3. As a result, in times of budget constraints, we risk filling the urban vacancies first where doctors do want to go, and slowly bleeding rural hospitals to death.
4. While the Department of Health tried to staff Canzibe though intra-provincial transfers, it could have acted faster to 1) advertise more posts and 2) recruit foreign qualified doctors when no local doctors could be appointed.
5. A concerted effort by a variety of stakeholders is required to put a spotlight on these cases of neglect and to demand a fair allocation of scarce resources based on need and not solely based on utilization rates. Communities lose trust when hospitals are severely understaffed and seek care elsewhere at great personal expense, or stop seeking care altogether. Utilization rates do not indicate community need. This is well documented in RHAP’s report: Cutting Human Resources for Health. Who Pays? An Eastern Cape case study.
6. At times of budget constraints, not all vacant posts may be filled. Critical health posts need to be defined and prioritized; and these include posts that are required to sustain a minimum level of care for vulnerable, impoverished communities that do not have access to alternative facilities at proximity.
We are aware that the MEC for Health in the Eastern Cape has planned a visit to Canzibe Hospital on 16 May. We welcome the MEC’s decision to investigate the situation, and wish to point out the following additional challenges at Canzibe hospital that require equal attention, over and beyond the doctors crisis.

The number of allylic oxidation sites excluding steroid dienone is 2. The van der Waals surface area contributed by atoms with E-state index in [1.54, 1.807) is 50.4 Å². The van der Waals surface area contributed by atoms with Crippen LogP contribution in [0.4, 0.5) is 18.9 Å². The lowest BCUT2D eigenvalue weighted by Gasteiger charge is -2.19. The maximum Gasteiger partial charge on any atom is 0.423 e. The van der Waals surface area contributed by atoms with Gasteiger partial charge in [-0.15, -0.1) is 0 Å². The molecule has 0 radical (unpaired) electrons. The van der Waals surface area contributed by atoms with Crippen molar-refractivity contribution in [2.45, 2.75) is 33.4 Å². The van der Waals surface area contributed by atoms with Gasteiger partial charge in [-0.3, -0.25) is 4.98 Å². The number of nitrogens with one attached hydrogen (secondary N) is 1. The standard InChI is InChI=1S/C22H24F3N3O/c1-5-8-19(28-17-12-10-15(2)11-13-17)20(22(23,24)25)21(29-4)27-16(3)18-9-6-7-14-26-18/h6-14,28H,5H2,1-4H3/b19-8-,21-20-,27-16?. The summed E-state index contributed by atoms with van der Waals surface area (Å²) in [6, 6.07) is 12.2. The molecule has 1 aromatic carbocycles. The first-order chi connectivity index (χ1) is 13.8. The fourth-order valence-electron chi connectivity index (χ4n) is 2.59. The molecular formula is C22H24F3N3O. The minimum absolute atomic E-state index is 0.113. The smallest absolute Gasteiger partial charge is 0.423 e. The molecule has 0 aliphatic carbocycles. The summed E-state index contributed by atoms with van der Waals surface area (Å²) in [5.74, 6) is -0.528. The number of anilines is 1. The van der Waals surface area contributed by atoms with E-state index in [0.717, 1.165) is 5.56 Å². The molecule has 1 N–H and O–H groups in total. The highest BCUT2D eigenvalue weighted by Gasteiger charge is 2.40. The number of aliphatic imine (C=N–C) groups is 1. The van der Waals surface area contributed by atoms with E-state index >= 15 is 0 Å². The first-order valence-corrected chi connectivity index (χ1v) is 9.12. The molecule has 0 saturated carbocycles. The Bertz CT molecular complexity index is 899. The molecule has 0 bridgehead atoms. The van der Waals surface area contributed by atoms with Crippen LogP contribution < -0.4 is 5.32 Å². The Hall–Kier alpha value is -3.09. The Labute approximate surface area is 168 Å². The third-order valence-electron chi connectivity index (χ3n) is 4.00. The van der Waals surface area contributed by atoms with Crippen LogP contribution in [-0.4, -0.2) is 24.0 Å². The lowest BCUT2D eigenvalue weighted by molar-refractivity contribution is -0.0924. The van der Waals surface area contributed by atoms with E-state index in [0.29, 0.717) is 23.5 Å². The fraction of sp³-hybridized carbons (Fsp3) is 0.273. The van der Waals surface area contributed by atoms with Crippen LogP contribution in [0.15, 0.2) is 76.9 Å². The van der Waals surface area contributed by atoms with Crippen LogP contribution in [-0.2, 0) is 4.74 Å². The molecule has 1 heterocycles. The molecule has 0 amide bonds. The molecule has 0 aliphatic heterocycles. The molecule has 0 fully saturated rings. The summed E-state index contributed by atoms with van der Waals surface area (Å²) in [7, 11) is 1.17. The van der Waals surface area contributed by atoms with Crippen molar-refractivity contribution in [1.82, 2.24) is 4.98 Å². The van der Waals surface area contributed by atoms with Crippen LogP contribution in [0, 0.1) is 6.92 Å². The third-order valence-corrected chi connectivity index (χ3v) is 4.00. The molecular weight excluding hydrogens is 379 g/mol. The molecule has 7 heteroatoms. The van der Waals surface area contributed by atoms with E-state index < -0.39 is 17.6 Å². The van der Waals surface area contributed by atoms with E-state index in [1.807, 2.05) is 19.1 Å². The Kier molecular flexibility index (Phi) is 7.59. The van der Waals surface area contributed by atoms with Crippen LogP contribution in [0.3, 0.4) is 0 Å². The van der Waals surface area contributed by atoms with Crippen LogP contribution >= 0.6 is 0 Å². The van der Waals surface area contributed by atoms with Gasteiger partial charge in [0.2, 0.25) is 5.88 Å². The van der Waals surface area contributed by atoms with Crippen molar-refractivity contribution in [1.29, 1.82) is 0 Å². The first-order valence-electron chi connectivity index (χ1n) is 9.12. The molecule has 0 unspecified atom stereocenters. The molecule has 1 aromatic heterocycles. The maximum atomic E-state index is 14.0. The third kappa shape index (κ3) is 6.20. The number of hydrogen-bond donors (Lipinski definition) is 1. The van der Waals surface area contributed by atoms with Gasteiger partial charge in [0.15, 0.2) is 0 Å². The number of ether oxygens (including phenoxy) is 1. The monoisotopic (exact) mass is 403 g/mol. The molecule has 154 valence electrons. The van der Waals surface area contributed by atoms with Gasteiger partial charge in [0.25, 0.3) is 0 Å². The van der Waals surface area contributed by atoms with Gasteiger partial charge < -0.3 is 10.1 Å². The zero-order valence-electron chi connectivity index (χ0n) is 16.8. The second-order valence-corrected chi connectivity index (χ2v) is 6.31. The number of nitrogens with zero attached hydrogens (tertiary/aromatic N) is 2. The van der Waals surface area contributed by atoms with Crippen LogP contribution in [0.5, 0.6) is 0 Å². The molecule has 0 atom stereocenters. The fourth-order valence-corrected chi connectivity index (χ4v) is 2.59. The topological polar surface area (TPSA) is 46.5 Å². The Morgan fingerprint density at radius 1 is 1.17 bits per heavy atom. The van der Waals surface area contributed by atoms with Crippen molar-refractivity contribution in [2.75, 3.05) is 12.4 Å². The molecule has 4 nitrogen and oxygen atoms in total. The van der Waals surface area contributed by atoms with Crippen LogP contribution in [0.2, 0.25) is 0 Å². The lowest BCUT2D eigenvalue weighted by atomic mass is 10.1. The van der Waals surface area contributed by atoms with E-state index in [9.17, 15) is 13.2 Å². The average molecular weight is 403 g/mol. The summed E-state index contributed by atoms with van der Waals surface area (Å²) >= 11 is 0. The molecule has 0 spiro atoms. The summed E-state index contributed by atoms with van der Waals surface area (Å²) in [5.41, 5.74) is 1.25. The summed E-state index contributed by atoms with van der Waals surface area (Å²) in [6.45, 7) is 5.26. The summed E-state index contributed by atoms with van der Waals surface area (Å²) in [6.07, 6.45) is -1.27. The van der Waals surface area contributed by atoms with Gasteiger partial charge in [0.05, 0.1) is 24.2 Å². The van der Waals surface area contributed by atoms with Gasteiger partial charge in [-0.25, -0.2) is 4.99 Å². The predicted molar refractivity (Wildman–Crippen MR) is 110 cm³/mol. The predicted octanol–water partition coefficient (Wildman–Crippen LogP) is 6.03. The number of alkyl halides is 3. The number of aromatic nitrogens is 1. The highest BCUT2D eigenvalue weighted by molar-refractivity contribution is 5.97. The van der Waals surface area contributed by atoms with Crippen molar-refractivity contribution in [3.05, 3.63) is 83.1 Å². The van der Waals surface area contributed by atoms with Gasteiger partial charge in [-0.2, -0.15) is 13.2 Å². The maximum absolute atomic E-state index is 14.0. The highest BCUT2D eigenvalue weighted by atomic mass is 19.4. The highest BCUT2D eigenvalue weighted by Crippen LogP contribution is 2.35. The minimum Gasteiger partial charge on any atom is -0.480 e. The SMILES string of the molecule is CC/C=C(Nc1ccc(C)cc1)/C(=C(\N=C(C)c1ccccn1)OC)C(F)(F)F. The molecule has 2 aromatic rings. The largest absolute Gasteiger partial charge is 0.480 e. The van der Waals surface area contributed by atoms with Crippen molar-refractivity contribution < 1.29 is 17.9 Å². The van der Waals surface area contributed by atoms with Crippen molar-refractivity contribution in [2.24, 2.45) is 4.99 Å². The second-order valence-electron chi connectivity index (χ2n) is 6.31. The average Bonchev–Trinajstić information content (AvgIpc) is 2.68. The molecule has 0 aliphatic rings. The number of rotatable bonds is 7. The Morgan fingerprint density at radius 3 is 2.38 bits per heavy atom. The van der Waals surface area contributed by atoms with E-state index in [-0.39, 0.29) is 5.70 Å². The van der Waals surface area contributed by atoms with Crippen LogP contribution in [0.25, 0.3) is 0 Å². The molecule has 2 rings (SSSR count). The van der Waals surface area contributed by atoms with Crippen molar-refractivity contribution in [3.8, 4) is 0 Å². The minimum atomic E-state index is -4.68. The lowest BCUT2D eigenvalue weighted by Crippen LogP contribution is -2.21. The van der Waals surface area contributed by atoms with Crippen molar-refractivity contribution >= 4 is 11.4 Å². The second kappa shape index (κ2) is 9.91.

• There are no therapists (occupational therapists; speech and hearing therapists, physiotherapists etc) at Canzibe hospital. Canzibe used to have a team of therapists prior to 2014. As a result, people including children with disabilities have no access to care and others spend exorbitant amounts of money, up to R600 round-trip, accessing health care at other hospitals in OR Tambo District. 9,6% of the population in Eastern Cape live with a disability and the % in rural areas is expected to be even higher;
• There is no dentist employed at this hospital, it goes without saying that the people of Nyandeni Sub-District need access to a dentist as much as any other region in the province and country;
• The hospital had two Clinical Associates, but both left and one has been replaced. Clinical Associates can greatly expand access to care while under supervision of doctors;
• Due to the staff shortage, doctors can no longer provide support visits to the 13 feeder clinics; which undermines the clinic/hospital relationship and leads to avoidable referrals at the expense of the patient.
• Emergency medical services take up to a day to assist patients in the community and the hospital for transfers.
• Hospital accommodation for staff is available but some of the accommodation is in a deplorable state. All staff regardless of category deserve a dignified place to stay.
The plight of ailing rural health facilities such as Canzibe, of which there are many across the country, can only be resolved if health care workers, hospital boards, clinic committees, and NGOs collaborate in joint advocacy for their right to access health care. To break the cycle of poverty and inequity, investment in rural areas must be a priority. As such we commend the Minister of Health’s plans to change the community service allocation system so that rural areas will finally be prioritized in the next round of community service allocations.
We will monitor and continue to report on developments at Canzibe Hospital in months to come. We also call upon the Eastern Cape Department of Health to put in place contingency plans urgently to bridge the month of June by allocating extra temporary doctors for the daytime shifts until the new doctors have arrived.
For more information, contact:
Ms Samantha Khan-Gillmore, Programme Manager Human Resources for Health, Rural Health Advocacy Project, cell: 083 378 8120